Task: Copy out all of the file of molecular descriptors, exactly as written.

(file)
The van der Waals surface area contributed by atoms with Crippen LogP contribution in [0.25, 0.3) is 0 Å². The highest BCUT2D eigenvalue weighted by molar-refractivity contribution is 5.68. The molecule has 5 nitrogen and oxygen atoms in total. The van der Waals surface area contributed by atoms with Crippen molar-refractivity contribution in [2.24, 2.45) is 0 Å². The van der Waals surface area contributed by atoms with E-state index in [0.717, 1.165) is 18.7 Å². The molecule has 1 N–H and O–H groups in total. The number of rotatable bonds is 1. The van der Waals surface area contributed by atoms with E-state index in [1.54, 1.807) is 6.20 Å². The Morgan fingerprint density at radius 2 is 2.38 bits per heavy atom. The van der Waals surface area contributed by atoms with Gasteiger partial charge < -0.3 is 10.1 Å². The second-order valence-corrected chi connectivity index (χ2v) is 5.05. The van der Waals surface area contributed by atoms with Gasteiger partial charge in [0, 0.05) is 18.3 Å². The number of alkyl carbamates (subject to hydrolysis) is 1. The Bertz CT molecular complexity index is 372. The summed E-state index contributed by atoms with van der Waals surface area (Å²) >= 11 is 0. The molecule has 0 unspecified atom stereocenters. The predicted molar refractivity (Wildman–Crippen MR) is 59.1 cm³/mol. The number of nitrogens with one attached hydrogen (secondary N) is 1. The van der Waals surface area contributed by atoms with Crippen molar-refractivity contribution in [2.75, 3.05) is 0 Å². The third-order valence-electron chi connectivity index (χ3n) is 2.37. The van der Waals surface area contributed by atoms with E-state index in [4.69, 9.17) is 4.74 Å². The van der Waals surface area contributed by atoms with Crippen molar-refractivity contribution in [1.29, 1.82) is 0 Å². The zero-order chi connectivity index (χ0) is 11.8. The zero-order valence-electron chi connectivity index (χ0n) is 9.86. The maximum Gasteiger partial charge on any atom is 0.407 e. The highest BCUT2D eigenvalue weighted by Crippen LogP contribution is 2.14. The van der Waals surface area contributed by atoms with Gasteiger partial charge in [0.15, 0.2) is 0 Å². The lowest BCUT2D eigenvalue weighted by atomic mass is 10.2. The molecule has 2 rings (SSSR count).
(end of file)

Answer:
The van der Waals surface area contributed by atoms with Crippen LogP contribution in [0.25, 0.3) is 0 Å². The highest BCUT2D eigenvalue weighted by molar-refractivity contribution is 5.68. The molecule has 5 nitrogen and oxygen atoms in total. The van der Waals surface area contributed by atoms with Crippen molar-refractivity contribution in [2.24, 2.45) is 0 Å². The van der Waals surface area contributed by atoms with E-state index in [0.717, 1.165) is 18.7 Å². The molecule has 1 N–H and O–H groups in total. The number of rotatable bonds is 1. The van der Waals surface area contributed by atoms with E-state index in [1.54, 1.807) is 6.20 Å². The Morgan fingerprint density at radius 2 is 2.38 bits per heavy atom. The van der Waals surface area contributed by atoms with Gasteiger partial charge < -0.3 is 10.1 Å². The second-order valence-corrected chi connectivity index (χ2v) is 5.05. The van der Waals surface area contributed by atoms with Gasteiger partial charge in [0, 0.05) is 18.3 Å². The number of alkyl carbamates (subject to hydrolysis) is 1. The Bertz CT molecular complexity index is 372. The summed E-state index contributed by atoms with van der Waals surface area (Å²) >= 11 is 0. The molecule has 0 unspecified atom stereocenters. The predicted molar refractivity (Wildman–Crippen MR) is 59.1 cm³/mol. The number of nitrogens with one attached hydrogen (secondary N) is 1. The van der Waals surface area contributed by atoms with Crippen molar-refractivity contribution in [2.75, 3.05) is 0 Å². The third-order valence-electron chi connectivity index (χ3n) is 2.37. The van der Waals surface area contributed by atoms with E-state index in [4.69, 9.17) is 4.74 Å². The van der Waals surface area contributed by atoms with Crippen molar-refractivity contribution in [1.29, 1.82) is 0 Å². The zero-order chi connectivity index (χ0) is 11.8. The zero-order valence-electron chi connectivity index (χ0n) is 9.86. The maximum Gasteiger partial charge on any atom is 0.407 e. The highest BCUT2D eigenvalue weighted by Crippen LogP contribution is 2.14. The van der Waals surface area contributed by atoms with Gasteiger partial charge in [0.15, 0.2) is 0 Å². The lowest BCUT2D eigenvalue weighted by atomic mass is 10.2. The molecule has 2 rings (SSSR count).